Recognising an abusive relationship

Abusive relationships can take many forms, including physical, emotional, sexual, verbal, and financial abuse, and can cause significant damage to a person’s self-esteem and mental health. Leaving an abusive relationship can be an incredibly difficult and scary process, but it is often the best thing you can do for your own safety and well-being.

How common is domestic abuse?

You may be reading this article as you have found yourself recovering from abuse. The National Centre for Domestic Violence found that 2.4 million adults were victims of domestic violence over 2022. It is important to remember that you are not alone and there is a large support network available for those who have experienced abuse from a partner.

Skunk Anasie singer, Skin, has recently spoken out about the abuse she endured from an older partner at just 16 years old. Skin stated her partner was “abusive and controlling but I actually didn’t realise that it was an abusive relationship.” Abuse such as what Skin experienced can take place at any age and many individuals do not realise they are being abused until much later in the relationship or, in Skins case, years after leaving their partner. If you feel Skins’ experience is similar to your own, you can read more about her story here.

Is abuse ever justifiable or acceptable?

One of the most common misunderstandings that we find, is when we hear people justifying or excusing what they know to be bad behaviour from another person. 

“They are just doing their best,” we might hear. Or we might say that they have good reasons for behaving in a certain way, like they’ve had a difficult upbringing and so on. 

If we can see that a person is actively addressing a pattern and getting help, it’s understandable that we may want to support them in that journey so long as it’s not detrimental or damaging for ourselves. 

A better analogy in most cases though is to consider the abuser like a lion or any other predator. If we are in proximity to a lion without suitable protection we are in danger. The lion isn’t trying to change or to work on themselves, they simply have the nature of a predator. So the idea of the predator needing therapy is missing the point in most cases, and can be counter productive. It’s more about what we need to do to get ourselves safe from the lion by having either enough distance or a big enough barrier between us and the predator!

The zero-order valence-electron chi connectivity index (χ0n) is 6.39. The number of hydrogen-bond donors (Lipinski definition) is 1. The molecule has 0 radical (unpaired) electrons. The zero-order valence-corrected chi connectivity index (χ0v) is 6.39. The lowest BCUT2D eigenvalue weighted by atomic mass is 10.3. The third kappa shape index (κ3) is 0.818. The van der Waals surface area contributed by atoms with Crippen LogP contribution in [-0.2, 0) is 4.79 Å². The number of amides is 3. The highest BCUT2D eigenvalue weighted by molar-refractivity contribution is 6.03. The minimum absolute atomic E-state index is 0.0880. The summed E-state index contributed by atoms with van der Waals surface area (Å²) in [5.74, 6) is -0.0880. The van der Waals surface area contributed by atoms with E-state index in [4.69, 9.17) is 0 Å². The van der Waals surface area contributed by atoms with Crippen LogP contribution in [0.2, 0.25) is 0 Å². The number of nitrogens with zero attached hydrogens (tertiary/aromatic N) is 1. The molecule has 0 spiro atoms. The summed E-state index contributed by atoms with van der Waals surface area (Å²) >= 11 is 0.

The initial steps to healing

Leaving an abusive relationship can be an incredibly difficult and scary process, but it is often the best thing you can do for your own safety and well-being. Read more on how to determine if your partner is abusive in our past blog here.

The first step in leaving an abusive relationship is to develop a safety plan. Ensure that you feel safe, find a safe place to stay, such as with a trusted friend or family member, or in a shelter for survivors of domestic violence. If you feel unsafe or need immediate support you can contact The Domestic Advice Helpline.

Having a trusted friend or family member that you can confide in, in-person or over the phone will be an important step in coping with those initial emotions. It is important to remember that you are also ending a long-term relationship as well as leaving an abusive partnership and this will bring a lot of confusing emotions. Allowing yourself to feel those emotions whether they be happiness, anger or sadness is the next step towards healing. 

It is also good to remember the well-known but often forgotten phenomenon of Stockholm Syndrome, where the victim of abuse can have feelings of wanting to protect or defend their captor or abuser. It’s perfectly normal to have a sense of care towards people close to us, even when objectively we know that a relationship is not healthy or even damaging.

Coping with Long-term trauma

Healing after abuse of any kind can be a long and difficult journey and can often leave individuals suffering with long-term emotional and physical effects. Post Traumatic Stress Disorder (PTSD), depression and anxiety are commonly experienced by those who have experienced trauma such as abuse.

In the long-run being patient with yourself and allowing your mind and body time to heal will be an important part of your recovery. Long-term stress and anxiety during an abusive partnership will likely have made an impact on your physical well-being as well as your mental health. Caring for your physical body will help you to heal whilst also improving your mental health and helping you treat any underlying mental health disorders. Practice self-care by eating well, getting enough sleep, and exercising regularly. Engage in activities that bring you joy and relaxation, such as reading, taking a walk, or practising mindfulness. Focus on your future, set goals for yourself and make plans for your future. This can help you move forward and feel empowered.

The last step is to engage with professionals, seeking out professional support such as talking therapy will help you manage your mental health. Moving forward, relationship therapy will have a hugely positive impact on improving the way you view yourself as a partner and managing your future relationships. If we’ve had unhealthy relationships in the past it’s vital to evaluate how we have gotten into that situation, and what we may want to correct in future relationships. Visit Aligned with Love to learn more about our clients’ stories.

Remember that leaving an abusive relationship is a courageous step towards a better future. You deserve to be treated with respect and love, and with time and support, you can move on from the past and create a brighter future for yourself.